Judith Linhares: Banshee Sunrise
April 29 – May 27, 2022
Few artists have had as much of an impact on representational painting as Judith Linhares. For the years between MarciaTucker’s “Bad” Painting (1978) at the New Museum and Linhares’s inclusion in Frieze by Anglim Gilbert Gallery in 2018, she was a painter well-known by other figurative painters and the generations of students she taught at the School of Visual Arts, but her gallery representation didn’t properly reflect her influence. Banshee Sunrise, her second solo exhibition with P.P.O.W., solidifies her painterly presence and influence, specifically the important connection she has been able to draw between the figure and Abstract Expressionism through a phenomenological turn within representational work since the late seventies and eighties.
Linhares blocks out space with thick oil paint, using big chip brushes, filberts, and flats to fearlessly address the materiality of the paint. The pictorial space is theatrical, like a stage and backdrop, and is obsessively sanded down and reworked to preserve dramatic senses of light and space. Linhares is chasing real plasticity, phenomenological and affective illusions of convex form. To develop this spatial drama, she commits to the structure of each painting through repeating bands of color, striped together; an influence from Southwestern textiles and weaving as much as any lineage of Modern American painting. Follow each band of color, and you’ll watch it break and curve around the form of the subject, creating a dimensional low relief made of pulsating plasticity and recesses. The Montserrat oranges and pale violets bend and wrap, producing an electric camouflage.
By seeing the work without color, you can clearly see how the striping of marks create subtle infra-spaces, streams of dark and light that vibrate like an analog color channel. The center of the zebra in Walk Against the Wind (2021) forms a vertical pinch of space, a ridge with falling, steep slopes that reveal a sensitivity to John McLaughlin and optical drama.
Linhares attempts to express something beyond the way things are perceived, even beyond how they feel, and ultimately towards the way they impress themselves upon us. It’s a subtle but important shift away from Expression to the certain phenomenological conditions of perception that the AbEx painters were concerned with, of activating the body with the eye. This is Linhares’s contribution to contemporary figurative painting: reminding us how a mark can make you elongate and stretch to follow it up the center of the canvas, make you bend with the gesture or feel its twist in your stomach or its tingling in your spine. Linhares’s lasting influence may be in bridging Modern Abstraction and representation by adapting phenomenology to figuration, folding and crimping the space of each painting into prismatic planes. Linhares does this by proceeding with a genealogy of early twentieth century work from artists like Emil Nolde, Oskar Kokoschka, and Franz Marc, artists that worked within the gaps between abstraction and representation, while accommodating their strategies with the conditions of painting after Willem de Kooning.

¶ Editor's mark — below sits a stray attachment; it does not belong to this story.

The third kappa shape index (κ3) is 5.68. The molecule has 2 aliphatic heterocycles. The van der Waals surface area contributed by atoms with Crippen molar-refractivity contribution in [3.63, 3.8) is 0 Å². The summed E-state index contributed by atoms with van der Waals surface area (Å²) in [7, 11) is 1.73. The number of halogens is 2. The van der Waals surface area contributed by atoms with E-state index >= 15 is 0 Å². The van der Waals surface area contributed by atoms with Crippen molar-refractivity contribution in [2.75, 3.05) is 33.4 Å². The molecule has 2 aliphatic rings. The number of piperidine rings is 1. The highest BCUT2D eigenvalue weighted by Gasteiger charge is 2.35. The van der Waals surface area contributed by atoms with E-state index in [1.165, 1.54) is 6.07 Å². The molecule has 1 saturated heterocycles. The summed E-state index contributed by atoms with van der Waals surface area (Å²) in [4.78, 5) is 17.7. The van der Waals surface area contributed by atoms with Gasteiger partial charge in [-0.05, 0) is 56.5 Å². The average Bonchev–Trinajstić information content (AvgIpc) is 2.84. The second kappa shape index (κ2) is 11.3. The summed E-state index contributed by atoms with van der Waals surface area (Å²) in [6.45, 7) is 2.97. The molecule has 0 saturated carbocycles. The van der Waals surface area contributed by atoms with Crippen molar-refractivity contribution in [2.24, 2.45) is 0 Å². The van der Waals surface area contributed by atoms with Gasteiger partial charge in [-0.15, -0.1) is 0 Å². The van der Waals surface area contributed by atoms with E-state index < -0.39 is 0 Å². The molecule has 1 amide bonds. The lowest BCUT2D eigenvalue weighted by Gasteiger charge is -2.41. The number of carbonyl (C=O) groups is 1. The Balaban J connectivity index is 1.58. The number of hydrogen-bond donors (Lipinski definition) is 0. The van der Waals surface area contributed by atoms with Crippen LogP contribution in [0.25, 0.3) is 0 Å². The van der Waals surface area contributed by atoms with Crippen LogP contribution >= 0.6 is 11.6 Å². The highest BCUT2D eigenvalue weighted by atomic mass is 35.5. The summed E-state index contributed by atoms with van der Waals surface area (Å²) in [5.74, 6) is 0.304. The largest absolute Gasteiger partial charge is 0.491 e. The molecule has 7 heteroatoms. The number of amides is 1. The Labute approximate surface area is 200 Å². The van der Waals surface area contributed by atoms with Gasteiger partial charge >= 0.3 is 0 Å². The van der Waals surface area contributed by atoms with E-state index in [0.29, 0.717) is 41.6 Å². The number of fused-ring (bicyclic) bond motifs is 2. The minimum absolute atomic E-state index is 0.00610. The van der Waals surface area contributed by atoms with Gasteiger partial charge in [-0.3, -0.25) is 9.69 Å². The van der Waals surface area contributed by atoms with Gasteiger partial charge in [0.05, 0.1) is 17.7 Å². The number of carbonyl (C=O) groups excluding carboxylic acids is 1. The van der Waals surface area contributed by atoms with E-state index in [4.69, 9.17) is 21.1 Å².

In this form of representation as an armature, subjects are archetypical. Linhares handles her subjects through layers of mediation, interested in painting surrogates of figures, flowers, and dogs by channeling them through the language of porcelain miniatures and textiles. Whether they are flaccid and rubbery or shimmering and gem-like, the bodies and surfaces take the best of haptic abstraction and return them to the figure and all of its coding, arresting them in palpable realities of the body. For Linhares, tropes of representational painting such as the figure, the still life, and recessive negative space provide limits and brackets, ways of containing the possibilities of subject matter, but also act as anti-patriarchal resistance. Linhares set the terms for what Dana Schutz would later mean when talking about painting the sneeze, painting what is invisible, but capturing the abject, physical explosion of it. Linhares saw these invisible experiences of womanhood and recognized the importance of staying with the body and the figure as it went in and out of style.
If there is a motif to Banshee Sunrise, the figures feel imposed upon with ideas of innocence and naivety and seem to convey that they feel restricted by it. The women and dogs feel flooded with ennui, often looking up and to the corner of the painting, appearing as if they recognize themselves as representations, as painted people and animals rather than real ones, and long for places elsewhere. This resistance against codification is what Linhares has learned firsthand: to be recognized for her influence, not just for her association with “bad painting,” but ultimately by making the invisible visible through her fearless engagement with the materiality of paint.